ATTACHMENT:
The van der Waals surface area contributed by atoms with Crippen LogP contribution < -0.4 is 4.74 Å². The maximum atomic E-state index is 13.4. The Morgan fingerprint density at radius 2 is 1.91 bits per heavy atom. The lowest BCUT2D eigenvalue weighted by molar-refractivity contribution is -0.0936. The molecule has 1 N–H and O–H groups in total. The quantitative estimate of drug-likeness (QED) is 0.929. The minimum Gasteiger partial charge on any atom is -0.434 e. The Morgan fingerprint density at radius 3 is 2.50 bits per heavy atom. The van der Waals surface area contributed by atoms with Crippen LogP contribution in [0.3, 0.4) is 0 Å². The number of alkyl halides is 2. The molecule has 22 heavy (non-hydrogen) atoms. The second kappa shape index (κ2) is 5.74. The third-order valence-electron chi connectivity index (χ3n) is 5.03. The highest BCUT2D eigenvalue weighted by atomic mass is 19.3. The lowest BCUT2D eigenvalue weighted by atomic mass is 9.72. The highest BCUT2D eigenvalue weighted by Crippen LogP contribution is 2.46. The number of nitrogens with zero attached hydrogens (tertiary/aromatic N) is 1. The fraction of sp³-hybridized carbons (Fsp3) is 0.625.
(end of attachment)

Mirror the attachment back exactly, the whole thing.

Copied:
The van der Waals surface area contributed by atoms with Crippen LogP contribution < -0.4 is 4.74 Å². The maximum atomic E-state index is 13.4. The Morgan fingerprint density at radius 2 is 1.91 bits per heavy atom. The lowest BCUT2D eigenvalue weighted by molar-refractivity contribution is -0.0936. The molecule has 1 N–H and O–H groups in total. The quantitative estimate of drug-likeness (QED) is 0.929. The minimum Gasteiger partial charge on any atom is -0.434 e. The Morgan fingerprint density at radius 3 is 2.50 bits per heavy atom. The van der Waals surface area contributed by atoms with Crippen LogP contribution in [0.3, 0.4) is 0 Å². The number of alkyl halides is 2. The molecule has 22 heavy (non-hydrogen) atoms. The second kappa shape index (κ2) is 5.74. The third-order valence-electron chi connectivity index (χ3n) is 5.03. The highest BCUT2D eigenvalue weighted by atomic mass is 19.3. The lowest BCUT2D eigenvalue weighted by atomic mass is 9.72. The highest BCUT2D eigenvalue weighted by Crippen LogP contribution is 2.46. The number of nitrogens with zero attached hydrogens (tertiary/aromatic N) is 1. The fraction of sp³-hybridized carbons (Fsp3) is 0.625.